What Sweepstakes Winners Need to Know about 1099 Forms

Handy Information for Winners About 1099-MISC Forms

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Won Prizes? Here's What You Need to Know About 1099 Forms. Ken Reid / Getty Images

If you won a prize and have filled out an affidavit to receive it, the sponsors of the sweepstakes are planning to report the win to the IRS. That means that you should be on the lookout for a 1099-MISC form.

The 1099-MISC form is used to report miscellaneous payments to non-employees. Any sweepstakes prizes are considered to be miscellaneous payments (as the IRS puts it: "include amounts paid to a winner of a sweepstakes not involving a wager.")

Having your 1099-MISC forms from each of your prize wins helps you record the correct amount to use when you do your taxes. Here's what you need to know about them:

What Information Does a 1099-MISC Contain?

Your 1099-MISC forms will include information that helps both you and the IRS accurately report the income you received by entering sweepstakes. (Remember that the fair market value of any prize is considered income). Your 1099-MISC forms will include:

  • The sponsor's, name, address, and tax ID number.
  • The value of the prize.
  • Your name, address, and social security number.
  • The tax year that the 1099 form applies to.
  • Any other relevant information.

You can view a blank 1099-MISC form by visiting the IRS website.

When Will Sweepstakes 1099 Forms Arrive?

According to the IRS 1099-MISC guidelines, sweepstakes sponsors must mail a copy of the 1099-MISC form postmarked by January 31st of the year following the year in which you won the prize.

For example, if you won a prize in May of this year, your 1099 should be mailed by January 31st of next year.

The 1099 will be sent for the year in which you receive a prize, not the year in which you win a prize. So if you win a car this year but take possession next year, you can expect to get the 1099 by early February of next year. If the sponsor sends the 1099 early, you can dispute it with them.

Note that sponsors can choose to send 1099 forms earlier, if they want. Some send them shortly after awarding the prize, for example.

What Happens If I Don't Receive a 1099 Form for My Win?

The IRS has the following to say about what to do if you do not receive an expected 1099 form:

If you have not received an expected Form 1099 by a few days after that, contact the payer. If you still do not receive the form by February 15th, call the IRS for assistance at 800-829-1040.

Remember, however, that you don't need a 1099-MISC form to report your sweepstakes prizes. You should be tracking your prize wins so that you know how much you won during your tax year. And you are legally required to report any prize win, even if the sponsor doesn't ask for your social security number to report the prize to the IRS from their side. So you're not off the hook for reporting your prize winnings, even if a 1099 form never appears.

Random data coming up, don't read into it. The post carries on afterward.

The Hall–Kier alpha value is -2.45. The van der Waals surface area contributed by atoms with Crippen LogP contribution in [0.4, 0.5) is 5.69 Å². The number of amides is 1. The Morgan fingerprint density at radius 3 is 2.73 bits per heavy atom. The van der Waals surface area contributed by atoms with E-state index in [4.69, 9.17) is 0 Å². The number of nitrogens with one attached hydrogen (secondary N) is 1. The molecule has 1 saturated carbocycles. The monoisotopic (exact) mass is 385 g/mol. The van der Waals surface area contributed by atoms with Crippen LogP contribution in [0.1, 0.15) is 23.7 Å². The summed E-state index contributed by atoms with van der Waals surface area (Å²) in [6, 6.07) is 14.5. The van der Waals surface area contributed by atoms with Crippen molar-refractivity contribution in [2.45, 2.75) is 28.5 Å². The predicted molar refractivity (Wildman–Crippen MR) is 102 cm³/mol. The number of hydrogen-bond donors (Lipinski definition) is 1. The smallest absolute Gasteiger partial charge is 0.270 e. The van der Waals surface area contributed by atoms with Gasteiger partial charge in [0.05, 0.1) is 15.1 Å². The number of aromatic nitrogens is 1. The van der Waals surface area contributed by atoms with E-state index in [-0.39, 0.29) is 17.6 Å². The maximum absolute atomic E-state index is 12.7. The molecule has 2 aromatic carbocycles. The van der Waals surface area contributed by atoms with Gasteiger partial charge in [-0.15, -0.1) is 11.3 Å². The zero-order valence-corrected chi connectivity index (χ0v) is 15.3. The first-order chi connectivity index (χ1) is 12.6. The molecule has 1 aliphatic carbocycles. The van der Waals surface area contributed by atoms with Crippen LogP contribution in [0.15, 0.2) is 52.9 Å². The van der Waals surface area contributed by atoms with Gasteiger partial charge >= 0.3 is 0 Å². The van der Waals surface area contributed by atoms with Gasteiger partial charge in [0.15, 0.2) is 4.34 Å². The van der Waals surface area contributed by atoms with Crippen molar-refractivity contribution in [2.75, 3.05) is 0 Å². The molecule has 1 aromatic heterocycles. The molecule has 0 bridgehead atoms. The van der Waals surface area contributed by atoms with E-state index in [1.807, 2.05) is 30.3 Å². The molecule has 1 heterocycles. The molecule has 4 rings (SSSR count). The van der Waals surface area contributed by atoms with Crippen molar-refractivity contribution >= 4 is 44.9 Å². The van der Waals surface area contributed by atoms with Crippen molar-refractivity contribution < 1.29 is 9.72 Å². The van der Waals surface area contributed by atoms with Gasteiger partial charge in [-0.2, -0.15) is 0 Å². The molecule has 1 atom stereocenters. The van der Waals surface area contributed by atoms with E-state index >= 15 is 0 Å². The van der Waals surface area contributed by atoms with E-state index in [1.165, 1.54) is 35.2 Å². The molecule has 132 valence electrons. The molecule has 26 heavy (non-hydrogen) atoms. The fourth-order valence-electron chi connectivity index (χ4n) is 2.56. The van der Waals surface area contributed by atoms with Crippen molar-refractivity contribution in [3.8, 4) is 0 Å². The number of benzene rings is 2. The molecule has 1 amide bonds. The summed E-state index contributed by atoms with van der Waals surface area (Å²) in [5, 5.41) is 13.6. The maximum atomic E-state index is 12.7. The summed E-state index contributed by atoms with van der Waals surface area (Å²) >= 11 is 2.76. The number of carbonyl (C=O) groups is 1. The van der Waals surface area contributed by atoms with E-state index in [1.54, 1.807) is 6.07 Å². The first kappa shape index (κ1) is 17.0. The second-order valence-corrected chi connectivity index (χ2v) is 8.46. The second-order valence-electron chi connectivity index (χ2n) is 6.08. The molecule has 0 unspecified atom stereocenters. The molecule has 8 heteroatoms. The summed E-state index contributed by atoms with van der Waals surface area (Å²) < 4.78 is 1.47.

What Happens If My 1099 Form Shows the Wrong Prize Value?

Remember that you only have to pay sweepstakes taxes on the fair market value of your prize, which can be different from the value that the sweepstakes sponsor estimated when they offered the prize. For example, if it takes a while for a prize to arrive, the item might be selling for far less than it was when the sweepstakes' rules were drafted.

If you feel that the prize value on your 1099 form is too high, you should read How to Dispute an ARV on Your Sweepstakes Taxes.

If you made a mistake on your tax forms and need to correct the amount you reported, the IRS website offers instructions on how to do so.

Do I Need to Send My 1099 to the IRS?

No, the IRS will receive a copy of the form from the sweepstakes sponsor. You only need to enter the prize value into your miscellaneous income and keep the 1099 for your records as proof of your sweepstakes income.

Disclaimer:

This is intended to be a general overview of how sweepstakes taxes work in the United States. Tax laws change frequently, and the most recent information can be found on the IRS website. I am not a tax professional, and this article is not intended to be legal advice. Your situation may be different, and you should always consult with a knowledgeable professional if you are unsure about anything to do with your sweepstakes taxes.